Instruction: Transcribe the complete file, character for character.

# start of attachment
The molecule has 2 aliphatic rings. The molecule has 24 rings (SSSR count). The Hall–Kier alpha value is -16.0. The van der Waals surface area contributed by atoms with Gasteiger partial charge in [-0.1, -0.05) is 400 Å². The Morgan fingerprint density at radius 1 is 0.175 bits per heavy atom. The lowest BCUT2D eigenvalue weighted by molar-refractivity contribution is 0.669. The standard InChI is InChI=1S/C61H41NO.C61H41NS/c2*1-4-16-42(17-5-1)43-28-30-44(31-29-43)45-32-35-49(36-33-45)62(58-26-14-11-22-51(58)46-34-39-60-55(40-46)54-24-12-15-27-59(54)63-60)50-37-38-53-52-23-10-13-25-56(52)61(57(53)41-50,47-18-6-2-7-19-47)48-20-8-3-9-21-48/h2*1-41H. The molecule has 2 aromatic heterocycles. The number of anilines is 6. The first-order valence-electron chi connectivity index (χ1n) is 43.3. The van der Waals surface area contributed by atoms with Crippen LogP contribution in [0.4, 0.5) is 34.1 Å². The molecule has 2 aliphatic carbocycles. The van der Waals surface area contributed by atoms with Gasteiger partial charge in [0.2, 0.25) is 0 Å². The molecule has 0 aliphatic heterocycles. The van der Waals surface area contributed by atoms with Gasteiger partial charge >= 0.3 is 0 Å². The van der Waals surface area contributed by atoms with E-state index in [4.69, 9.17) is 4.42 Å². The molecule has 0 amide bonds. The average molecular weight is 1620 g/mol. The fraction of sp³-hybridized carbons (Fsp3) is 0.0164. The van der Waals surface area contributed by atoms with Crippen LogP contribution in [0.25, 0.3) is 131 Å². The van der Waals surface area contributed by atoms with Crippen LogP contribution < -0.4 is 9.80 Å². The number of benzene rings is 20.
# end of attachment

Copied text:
The molecule has 2 aliphatic rings. The molecule has 24 rings (SSSR count). The Hall–Kier alpha value is -16.0. The van der Waals surface area contributed by atoms with Gasteiger partial charge in [-0.1, -0.05) is 400 Å². The Morgan fingerprint density at radius 1 is 0.175 bits per heavy atom. The lowest BCUT2D eigenvalue weighted by molar-refractivity contribution is 0.669. The standard InChI is InChI=1S/C61H41NO.C61H41NS/c2*1-4-16-42(17-5-1)43-28-30-44(31-29-43)45-32-35-49(36-33-45)62(58-26-14-11-22-51(58)46-34-39-60-55(40-46)54-24-12-15-27-59(54)63-60)50-37-38-53-52-23-10-13-25-56(52)61(57(53)41-50,47-18-6-2-7-19-47)48-20-8-3-9-21-48/h2*1-41H. The molecule has 2 aromatic heterocycles. The number of anilines is 6. The first-order valence-electron chi connectivity index (χ1n) is 43.3. The van der Waals surface area contributed by atoms with Crippen LogP contribution in [0.4, 0.5) is 34.1 Å². The molecule has 2 aliphatic carbocycles. The van der Waals surface area contributed by atoms with Gasteiger partial charge in [0.2, 0.25) is 0 Å². The molecule has 0 aliphatic heterocycles. The van der Waals surface area contributed by atoms with Gasteiger partial charge >= 0.3 is 0 Å². The van der Waals surface area contributed by atoms with E-state index in [4.69, 9.17) is 4.42 Å². The molecule has 0 amide bonds. The average molecular weight is 1620 g/mol. The fraction of sp³-hybridized carbons (Fsp3) is 0.0164. The van der Waals surface area contributed by atoms with Crippen LogP contribution in [0.25, 0.3) is 131 Å². The van der Waals surface area contributed by atoms with Crippen LogP contribution < -0.4 is 9.80 Å². The number of benzene rings is 20.